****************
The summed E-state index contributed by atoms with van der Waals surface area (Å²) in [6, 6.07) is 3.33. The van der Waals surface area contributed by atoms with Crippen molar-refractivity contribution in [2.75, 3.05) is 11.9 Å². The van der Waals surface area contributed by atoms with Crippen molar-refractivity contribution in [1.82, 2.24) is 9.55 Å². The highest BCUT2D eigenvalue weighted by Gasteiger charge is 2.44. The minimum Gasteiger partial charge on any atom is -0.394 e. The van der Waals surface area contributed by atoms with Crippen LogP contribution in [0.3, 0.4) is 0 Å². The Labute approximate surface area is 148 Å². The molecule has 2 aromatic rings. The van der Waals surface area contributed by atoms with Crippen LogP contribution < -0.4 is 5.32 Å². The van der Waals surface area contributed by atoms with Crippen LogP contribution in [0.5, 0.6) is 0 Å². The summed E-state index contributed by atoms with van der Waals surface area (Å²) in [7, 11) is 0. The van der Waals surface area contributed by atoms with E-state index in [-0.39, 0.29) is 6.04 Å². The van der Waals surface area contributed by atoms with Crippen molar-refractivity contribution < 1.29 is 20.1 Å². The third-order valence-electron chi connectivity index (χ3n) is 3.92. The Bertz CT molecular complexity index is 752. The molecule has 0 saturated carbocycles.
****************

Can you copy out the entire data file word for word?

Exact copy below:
The summed E-state index contributed by atoms with van der Waals surface area (Å²) in [6, 6.07) is 3.33. The van der Waals surface area contributed by atoms with Crippen molar-refractivity contribution in [2.75, 3.05) is 11.9 Å². The van der Waals surface area contributed by atoms with Crippen molar-refractivity contribution in [1.82, 2.24) is 9.55 Å². The highest BCUT2D eigenvalue weighted by Gasteiger charge is 2.44. The minimum Gasteiger partial charge on any atom is -0.394 e. The van der Waals surface area contributed by atoms with Crippen LogP contribution in [0.3, 0.4) is 0 Å². The Labute approximate surface area is 148 Å². The molecule has 2 aromatic rings. The van der Waals surface area contributed by atoms with Crippen LogP contribution < -0.4 is 5.32 Å². The van der Waals surface area contributed by atoms with Crippen LogP contribution in [0.5, 0.6) is 0 Å². The summed E-state index contributed by atoms with van der Waals surface area (Å²) in [7, 11) is 0. The van der Waals surface area contributed by atoms with E-state index in [-0.39, 0.29) is 6.04 Å². The van der Waals surface area contributed by atoms with Crippen molar-refractivity contribution < 1.29 is 20.1 Å². The third-order valence-electron chi connectivity index (χ3n) is 3.92. The Bertz CT molecular complexity index is 752. The molecule has 0 saturated carbocycles.